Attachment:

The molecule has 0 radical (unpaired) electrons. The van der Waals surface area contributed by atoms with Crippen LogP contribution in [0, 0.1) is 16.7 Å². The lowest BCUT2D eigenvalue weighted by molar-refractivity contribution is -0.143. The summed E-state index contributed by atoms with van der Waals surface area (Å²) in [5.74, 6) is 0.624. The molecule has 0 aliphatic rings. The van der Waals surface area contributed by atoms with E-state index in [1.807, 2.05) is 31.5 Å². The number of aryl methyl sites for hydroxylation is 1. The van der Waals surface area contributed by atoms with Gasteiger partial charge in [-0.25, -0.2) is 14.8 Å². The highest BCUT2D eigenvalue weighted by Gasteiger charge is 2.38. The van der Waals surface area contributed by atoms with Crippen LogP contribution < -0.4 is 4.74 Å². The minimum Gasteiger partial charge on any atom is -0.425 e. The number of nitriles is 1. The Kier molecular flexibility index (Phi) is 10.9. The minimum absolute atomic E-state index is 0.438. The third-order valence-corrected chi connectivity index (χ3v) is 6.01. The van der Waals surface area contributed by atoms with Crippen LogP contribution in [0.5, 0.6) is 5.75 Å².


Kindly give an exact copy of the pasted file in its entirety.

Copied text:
The molecule has 0 radical (unpaired) electrons. The van der Waals surface area contributed by atoms with Crippen LogP contribution in [0, 0.1) is 16.7 Å². The lowest BCUT2D eigenvalue weighted by molar-refractivity contribution is -0.143. The summed E-state index contributed by atoms with van der Waals surface area (Å²) in [5.74, 6) is 0.624. The molecule has 0 aliphatic rings. The van der Waals surface area contributed by atoms with E-state index in [1.807, 2.05) is 31.5 Å². The number of aryl methyl sites for hydroxylation is 1. The van der Waals surface area contributed by atoms with Gasteiger partial charge in [-0.25, -0.2) is 14.8 Å². The highest BCUT2D eigenvalue weighted by Gasteiger charge is 2.38. The van der Waals surface area contributed by atoms with Crippen LogP contribution < -0.4 is 4.74 Å². The minimum Gasteiger partial charge on any atom is -0.425 e. The number of nitriles is 1. The Kier molecular flexibility index (Phi) is 10.9. The minimum absolute atomic E-state index is 0.438. The third-order valence-corrected chi connectivity index (χ3v) is 6.01. The van der Waals surface area contributed by atoms with Crippen LogP contribution in [0.5, 0.6) is 5.75 Å².